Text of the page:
They even assume that they will escape

The evil-hating justice of God,

Who always sees everything.

Often many of those

Who are set in places of authority

Have been made in part responsible

For the shedding of innocent blood.

They have been involved in irremediable calamities.

By the persuasion of friends

Who have been entrusted

With the administration of public affairs,

These men by the false trickery

Of their evil natures

Beguile the sincere goodwill of their sovereigns.”

Once again, this is found in the Greek text only, not in the Hebrew text. Some people have been blessed by God and benefactors. However, they can become proud. They sought to injure our Persian subjects and even their own benefactors. They are not thankful but evil in the sight of God who sees everything. This is especially bad when irresponsible authorities try to shed blood. By false trickery and their evil nature they beguile the goodwill of kings. This is a veiled reference to Haman, since this and the other decree are both from the same person, King Artaxerxes. He cannot contradict himself, since Haman wrote the first decree and Mordecai wrote this one.

The title of the letter that favors the Jews (Greek text only)

“The following is a copy of this letter.

‘The Great King, Artaxerxes,

To the rulers of the provinces from India to Ethiopia,

One hundred and twenty-seven provinces,

And to those who are loyal to our government,

Greeting!’”

Once again we go to the Greek text. There is no “copy” of the letter that Mordecai sent out under the name of King Artaxerxes in the Hebrew text. This is much the same as the title of the Greek text decree that was inserted after chapter 3. They seemed proud to talk about the 127 provinces.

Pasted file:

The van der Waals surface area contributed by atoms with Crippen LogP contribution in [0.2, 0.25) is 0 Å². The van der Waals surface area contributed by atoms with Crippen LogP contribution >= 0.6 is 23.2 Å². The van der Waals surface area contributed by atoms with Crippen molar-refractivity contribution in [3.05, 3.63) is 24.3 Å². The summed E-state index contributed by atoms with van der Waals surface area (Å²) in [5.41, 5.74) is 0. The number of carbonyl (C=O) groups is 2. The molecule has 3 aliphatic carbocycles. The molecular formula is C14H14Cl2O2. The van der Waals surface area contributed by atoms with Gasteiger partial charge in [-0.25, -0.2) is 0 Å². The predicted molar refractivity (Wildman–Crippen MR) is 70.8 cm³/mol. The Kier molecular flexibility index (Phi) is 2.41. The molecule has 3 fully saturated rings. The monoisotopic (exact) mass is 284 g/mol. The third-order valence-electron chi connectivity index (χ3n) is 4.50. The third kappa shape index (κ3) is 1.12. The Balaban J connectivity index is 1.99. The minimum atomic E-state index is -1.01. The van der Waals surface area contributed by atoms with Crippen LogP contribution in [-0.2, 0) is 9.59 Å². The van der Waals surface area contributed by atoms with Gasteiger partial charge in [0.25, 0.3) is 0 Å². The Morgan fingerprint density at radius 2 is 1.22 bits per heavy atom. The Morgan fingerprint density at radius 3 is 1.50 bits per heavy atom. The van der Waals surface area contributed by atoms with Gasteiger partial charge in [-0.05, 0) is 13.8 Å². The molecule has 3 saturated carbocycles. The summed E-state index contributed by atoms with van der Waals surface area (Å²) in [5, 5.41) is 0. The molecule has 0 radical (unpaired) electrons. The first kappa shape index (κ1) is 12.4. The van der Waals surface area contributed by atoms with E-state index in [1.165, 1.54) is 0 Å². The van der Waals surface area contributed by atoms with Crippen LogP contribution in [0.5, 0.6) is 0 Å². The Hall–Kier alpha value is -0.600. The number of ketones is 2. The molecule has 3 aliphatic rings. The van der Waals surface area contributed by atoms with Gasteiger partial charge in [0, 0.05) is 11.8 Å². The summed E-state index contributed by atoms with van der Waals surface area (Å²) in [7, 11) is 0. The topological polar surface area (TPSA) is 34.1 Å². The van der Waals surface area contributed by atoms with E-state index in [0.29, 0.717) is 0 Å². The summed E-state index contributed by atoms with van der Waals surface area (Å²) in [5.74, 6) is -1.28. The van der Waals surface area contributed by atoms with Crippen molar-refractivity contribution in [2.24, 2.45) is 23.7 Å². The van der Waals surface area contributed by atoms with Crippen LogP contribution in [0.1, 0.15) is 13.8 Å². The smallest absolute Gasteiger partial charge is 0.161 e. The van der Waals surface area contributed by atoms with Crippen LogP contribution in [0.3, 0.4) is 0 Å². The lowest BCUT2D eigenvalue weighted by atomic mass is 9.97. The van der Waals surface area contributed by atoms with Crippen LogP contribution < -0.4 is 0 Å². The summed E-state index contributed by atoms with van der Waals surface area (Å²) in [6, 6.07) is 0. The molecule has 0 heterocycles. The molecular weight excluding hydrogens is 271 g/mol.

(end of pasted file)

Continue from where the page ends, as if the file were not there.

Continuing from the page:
Mordecai writes the letter about the Jews to the empire (Esth 8:9-8:12)

“The king’s secretaries were summoned at that time, in the third month, which is the month of Sivan, on the twenty-third day. An edict was written according to all that Mordecai commanded. It was sent to the Jews, to the satraps, the governors, and the officials of the provinces from India to Ethiopia, one hundred and twenty-seven provinces. This went to every province in its own script and to every people in its own language, and also to the Jews in their script and their language. He wrote letters in the name of King Artaxerxes. He sealed them with the king’s ring. He sent them by mounted couriers riding on swift horses that were used in the king’s service, bred from the royal herd. By these letters, the king allowed the Jews who were in every city to assemble and defend their lives. They were able to destroy, to kill, and to annihilate any armed force of any people or province that might attack them, with their children and women, and to plunder their goods, on a single day throughout all the provinces of King Artaxerxes, on the thirteenth day of the twelfth month, which is the month of Adar.”

All the king’s secretaries came to help Mordecai. This took place at Sivan, which is in the May-June time frame. The Persians had something like the later American Pony Express, with horses for their couriers. Notice that it was written in various languages and scripts for the 127 provinces of the Persian Empire. This letter had the king’s seal from his ring. This section is like that in chapter 3, when Haman was writing his letter to exterminate the Jews. This letter said that all the Jews could respond when they are attacked on the 13th day of the 12th month of Adar. They were allowed to destroy, kill, and plunder anyone attacking them. The Greek text also says that they should be allowed to follow their own laws.

The response of the king (Esth 8:7-8:8)